While Narita may be best known as a stopover destination for travellers en route to Tokyo, this oft overlooked city has an abundance of attractions that make it well worth extending your stay. Topping the list of must-see sights, Naritasan Park’s collection of historic temple buildings, immaculate gardens and fascinating cultural displays mean there’s plenty to see and do while you’re in the area.

Discover the History

Experience Naritasan Park
First opened to the public in 1928, the foundations of this stunning, 16.5-hectare park date back to 940, when a victory against rebellious forces led to the establishment of a Buddhist temple to commemorate the occasion. Today, Naritasan Park remains the home of this sacred place of worship, as well as a diverse collection of native plant species, serene water features and other ancient temple buildings, offering a glimpse of historic Japan just steps from the city centre.Naritasan Park

Explore Nearby

Situated in the south end of Narita, this popular attraction is easily accessed from the Tokyo Narita International Airport, as well as the city centre. Travellers can take the train to arrive at JR Narita or Keisei Narita Stations before following the beautiful Omotesando Street to the park, where colourful storefronts overflow with one-of-a-kind handicrafts and keepsakes.

Visit Shinshoji Temple

Shinshoji Temple

Found in the southern section of the gardens, Shinshoji Temple – otherwise known as the Temple of New Victory – is Naritasan Park’s star attraction. One of the oldest temples in Japan, this significant site of worship for Shingon Buddhists lays claim to an enshrined image of the fire god, Fudō myōō, who helped protect Narita from attack in 940. As a tribute to the deity, worshippers offer their prayers nightly with a ceremonial fire ritual, which tourists are welcome to attend.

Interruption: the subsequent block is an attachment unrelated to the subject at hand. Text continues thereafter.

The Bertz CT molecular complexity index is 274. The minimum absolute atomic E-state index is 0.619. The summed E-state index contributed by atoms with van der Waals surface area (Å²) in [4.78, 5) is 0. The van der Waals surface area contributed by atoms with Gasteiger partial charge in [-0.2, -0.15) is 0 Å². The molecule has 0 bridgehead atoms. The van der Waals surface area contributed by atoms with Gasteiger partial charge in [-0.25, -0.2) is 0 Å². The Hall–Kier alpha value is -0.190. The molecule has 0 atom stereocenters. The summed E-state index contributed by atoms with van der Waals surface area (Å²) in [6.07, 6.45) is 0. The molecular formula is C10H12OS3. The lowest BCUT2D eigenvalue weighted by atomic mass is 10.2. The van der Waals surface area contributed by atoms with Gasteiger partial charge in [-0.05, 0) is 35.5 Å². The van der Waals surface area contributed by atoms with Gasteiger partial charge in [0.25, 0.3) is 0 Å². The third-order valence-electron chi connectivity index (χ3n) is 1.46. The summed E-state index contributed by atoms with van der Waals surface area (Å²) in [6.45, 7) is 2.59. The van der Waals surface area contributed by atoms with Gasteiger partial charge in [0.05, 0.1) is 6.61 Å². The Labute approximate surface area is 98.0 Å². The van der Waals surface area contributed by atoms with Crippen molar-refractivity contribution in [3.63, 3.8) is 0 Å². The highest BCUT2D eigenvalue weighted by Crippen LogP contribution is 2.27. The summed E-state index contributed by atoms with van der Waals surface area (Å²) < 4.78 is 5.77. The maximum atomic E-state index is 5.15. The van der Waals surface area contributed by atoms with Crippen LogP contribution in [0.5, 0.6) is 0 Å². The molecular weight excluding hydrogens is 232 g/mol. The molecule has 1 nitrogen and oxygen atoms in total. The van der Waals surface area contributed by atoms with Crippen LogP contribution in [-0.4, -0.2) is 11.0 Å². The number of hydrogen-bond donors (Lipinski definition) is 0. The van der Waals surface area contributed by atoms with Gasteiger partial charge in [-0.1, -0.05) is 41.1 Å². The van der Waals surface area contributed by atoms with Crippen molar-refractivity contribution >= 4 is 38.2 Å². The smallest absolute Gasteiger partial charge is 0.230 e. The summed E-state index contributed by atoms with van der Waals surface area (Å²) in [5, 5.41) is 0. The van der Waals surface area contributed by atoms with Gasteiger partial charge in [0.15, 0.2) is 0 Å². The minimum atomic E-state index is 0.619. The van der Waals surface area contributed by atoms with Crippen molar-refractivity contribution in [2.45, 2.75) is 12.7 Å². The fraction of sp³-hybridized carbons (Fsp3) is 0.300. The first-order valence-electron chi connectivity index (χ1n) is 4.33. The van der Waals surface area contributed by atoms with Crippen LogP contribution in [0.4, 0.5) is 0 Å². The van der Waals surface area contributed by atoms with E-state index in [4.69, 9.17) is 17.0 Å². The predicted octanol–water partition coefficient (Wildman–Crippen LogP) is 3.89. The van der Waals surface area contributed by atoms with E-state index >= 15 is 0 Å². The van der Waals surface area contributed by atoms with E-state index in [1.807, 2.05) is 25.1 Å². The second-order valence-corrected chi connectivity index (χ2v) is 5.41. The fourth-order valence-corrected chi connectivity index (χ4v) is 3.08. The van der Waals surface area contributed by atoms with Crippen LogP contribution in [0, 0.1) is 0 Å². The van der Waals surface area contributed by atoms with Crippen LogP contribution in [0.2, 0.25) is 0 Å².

In the north of the park, travellers can learn more about the Shinshoji Temple complex and Japanese culture at the Naritasan Reikokan Historical Museum, or, delight in an exhibition of Japanese calligraphy at the adjacent Naritasan Shodo Museum, both of which are open Tuesday to Sunday, 9:00am to 4:00pm.


While travellers can witness the Goma fire ritual at Shinshoji Temple each evening, Naritasan Park also plays host to large-scale cultural events throughout the year, from the annual Drum Festival to Gion-e – a celebration in honour of Narita City that sees more than 400,000 visitors flock to the park each year.

Passing through Narita on your next Tokyo trip? Save time to see this stunning garden with a stay at a Narita airport Hotel, like the Radisson Hotel Narita. Easily accessed from the Tokyo Narita International Airport and only 15-minutes from Naritasan Park, our comfortable and convenient accommodation is the perfect place to begin or end your trip to Japan.